US downplays Iran`s "hype" on nuclear advances
The US said Iran is lashing out at world to distract attention from the damage that international sanctions are having at home.
Washington: The United States on Wednesday downplayed Iran`s latest announcement of nuclear progress, saying Tehran`s reported advances were "not terribly new and not terribly impressive”.
"We frankly don`t see a lot new here. This is not big news. In fact it seems to have been hyped," State Department spokeswoman Victoria Nuland told reporters.
In the meantime, the White House said Iran is lashing out at the world to "distract attention" from the damage that international sanctions are having at home.
At a ceremony held in Tehran on Wednesday, Iranian President Mahmoud Ahmadinejad unveiled nuclear fuel rods, new generation of centrifuges and a number of radioactive medicines for the treatment of cancer.
He also fed a homemade fuel rod made out of 20-percent enriched uranium into the core of the Tehran Research Reactor.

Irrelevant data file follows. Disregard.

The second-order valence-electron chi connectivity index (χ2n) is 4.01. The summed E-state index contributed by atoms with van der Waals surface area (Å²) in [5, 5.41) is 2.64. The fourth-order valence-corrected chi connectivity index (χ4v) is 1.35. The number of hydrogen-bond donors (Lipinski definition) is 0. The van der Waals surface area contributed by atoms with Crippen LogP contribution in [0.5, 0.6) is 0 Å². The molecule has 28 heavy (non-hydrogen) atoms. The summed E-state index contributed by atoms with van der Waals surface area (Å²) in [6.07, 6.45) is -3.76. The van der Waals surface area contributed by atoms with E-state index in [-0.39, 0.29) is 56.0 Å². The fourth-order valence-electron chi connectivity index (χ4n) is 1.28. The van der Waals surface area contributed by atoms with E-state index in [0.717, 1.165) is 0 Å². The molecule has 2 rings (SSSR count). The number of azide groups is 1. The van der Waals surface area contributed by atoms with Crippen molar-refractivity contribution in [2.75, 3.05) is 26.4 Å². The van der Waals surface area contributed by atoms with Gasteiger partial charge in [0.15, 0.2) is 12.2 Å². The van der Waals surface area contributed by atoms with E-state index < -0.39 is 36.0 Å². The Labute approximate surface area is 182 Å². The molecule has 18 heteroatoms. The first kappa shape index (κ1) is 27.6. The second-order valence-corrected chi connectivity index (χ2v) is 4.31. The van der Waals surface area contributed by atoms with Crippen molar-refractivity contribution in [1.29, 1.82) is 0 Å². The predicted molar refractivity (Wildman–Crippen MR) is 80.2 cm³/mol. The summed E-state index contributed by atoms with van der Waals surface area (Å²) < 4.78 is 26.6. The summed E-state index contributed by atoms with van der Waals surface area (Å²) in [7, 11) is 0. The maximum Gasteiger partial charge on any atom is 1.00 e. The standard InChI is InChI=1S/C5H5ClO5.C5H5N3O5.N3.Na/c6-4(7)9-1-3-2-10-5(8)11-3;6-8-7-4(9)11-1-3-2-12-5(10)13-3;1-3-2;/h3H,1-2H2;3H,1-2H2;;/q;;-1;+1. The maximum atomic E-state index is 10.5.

Iran state media also reported steps to cut oil exports to six European countries in retaliation for new European Union sanctions, including a ban on Iranian oil.
White House press secretary Jay Carney says such "defiant acts" show that Iran`s leaders are under pressure.
The sanctions are intended to persuade Iran to back down. Iran has refused, although it signalled on Wednesday that it is willing to return to talks.
Nuland also confirmed that EU foreign policy chief Catherine Ashton had got a response from Saeed Jalili, Iran`s chief nuclear negotiator, to the letter she sent in October last year, a move the West had been demanding as a precondition for the resumption of talks with Iran over its controversial nuclear programme.
"Our interest is in Iran abiding by its international obligations, renouncing its interest in nuclear weapons and returning to the international community," Carney said.
"And that path remains open to Iran as long as it is interested in talks that they would approach in a constructive manner," he told reporters aboard Air Force One en route to Wisconsin state.
The West suspects that Iran is developing nuclear bombs under the cover of its nuclear programme. But the Islamic republic insists the programme is only for power generation and medical purpose.
(With Agencies’ inputs)